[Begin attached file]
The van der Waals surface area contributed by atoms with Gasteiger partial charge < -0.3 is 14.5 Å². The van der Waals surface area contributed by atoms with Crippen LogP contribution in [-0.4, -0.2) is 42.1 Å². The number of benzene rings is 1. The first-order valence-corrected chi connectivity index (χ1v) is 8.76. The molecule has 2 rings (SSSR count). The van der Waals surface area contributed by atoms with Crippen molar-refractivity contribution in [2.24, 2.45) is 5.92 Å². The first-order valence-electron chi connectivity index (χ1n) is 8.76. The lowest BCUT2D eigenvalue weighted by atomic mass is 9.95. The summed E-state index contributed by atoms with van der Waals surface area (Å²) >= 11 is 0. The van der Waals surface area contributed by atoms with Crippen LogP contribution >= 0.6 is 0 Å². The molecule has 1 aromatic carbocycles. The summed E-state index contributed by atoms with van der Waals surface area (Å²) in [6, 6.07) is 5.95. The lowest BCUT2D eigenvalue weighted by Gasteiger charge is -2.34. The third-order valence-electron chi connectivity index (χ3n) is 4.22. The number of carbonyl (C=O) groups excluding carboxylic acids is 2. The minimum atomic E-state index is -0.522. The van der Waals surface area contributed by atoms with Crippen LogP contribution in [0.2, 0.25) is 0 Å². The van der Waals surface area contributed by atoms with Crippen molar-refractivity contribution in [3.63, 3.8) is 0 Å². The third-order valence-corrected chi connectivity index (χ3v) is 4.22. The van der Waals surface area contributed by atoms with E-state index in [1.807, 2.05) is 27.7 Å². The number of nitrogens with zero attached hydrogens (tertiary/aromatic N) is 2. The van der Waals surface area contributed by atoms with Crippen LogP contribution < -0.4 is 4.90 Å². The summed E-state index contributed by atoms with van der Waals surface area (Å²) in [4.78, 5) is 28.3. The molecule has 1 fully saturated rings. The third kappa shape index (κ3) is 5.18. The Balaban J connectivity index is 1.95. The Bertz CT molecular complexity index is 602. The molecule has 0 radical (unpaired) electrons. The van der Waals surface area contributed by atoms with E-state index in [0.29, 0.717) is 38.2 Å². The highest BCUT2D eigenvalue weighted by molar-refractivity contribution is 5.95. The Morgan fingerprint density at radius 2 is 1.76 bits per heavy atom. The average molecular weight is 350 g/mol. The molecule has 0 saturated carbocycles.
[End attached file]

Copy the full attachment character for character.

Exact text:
The van der Waals surface area contributed by atoms with Gasteiger partial charge < -0.3 is 14.5 Å². The van der Waals surface area contributed by atoms with Crippen LogP contribution in [-0.4, -0.2) is 42.1 Å². The number of benzene rings is 1. The first-order valence-corrected chi connectivity index (χ1v) is 8.76. The molecule has 2 rings (SSSR count). The van der Waals surface area contributed by atoms with Crippen molar-refractivity contribution in [2.24, 2.45) is 5.92 Å². The first-order valence-electron chi connectivity index (χ1n) is 8.76. The lowest BCUT2D eigenvalue weighted by atomic mass is 9.95. The summed E-state index contributed by atoms with van der Waals surface area (Å²) >= 11 is 0. The van der Waals surface area contributed by atoms with Crippen LogP contribution >= 0.6 is 0 Å². The molecule has 1 aromatic carbocycles. The summed E-state index contributed by atoms with van der Waals surface area (Å²) in [6, 6.07) is 5.95. The lowest BCUT2D eigenvalue weighted by Gasteiger charge is -2.34. The third-order valence-electron chi connectivity index (χ3n) is 4.22. The number of carbonyl (C=O) groups excluding carboxylic acids is 2. The minimum atomic E-state index is -0.522. The van der Waals surface area contributed by atoms with Crippen LogP contribution in [0.2, 0.25) is 0 Å². The van der Waals surface area contributed by atoms with Crippen molar-refractivity contribution in [3.63, 3.8) is 0 Å². The third-order valence-corrected chi connectivity index (χ3v) is 4.22. The van der Waals surface area contributed by atoms with E-state index in [1.807, 2.05) is 27.7 Å². The number of nitrogens with zero attached hydrogens (tertiary/aromatic N) is 2. The van der Waals surface area contributed by atoms with Crippen LogP contribution < -0.4 is 4.90 Å². The summed E-state index contributed by atoms with van der Waals surface area (Å²) in [4.78, 5) is 28.3. The molecule has 1 fully saturated rings. The third kappa shape index (κ3) is 5.18. The Balaban J connectivity index is 1.95. The Bertz CT molecular complexity index is 602. The molecule has 0 radical (unpaired) electrons. The van der Waals surface area contributed by atoms with E-state index in [0.29, 0.717) is 38.2 Å². The highest BCUT2D eigenvalue weighted by molar-refractivity contribution is 5.95. The Morgan fingerprint density at radius 2 is 1.76 bits per heavy atom. The average molecular weight is 350 g/mol. The molecule has 0 saturated carbocycles.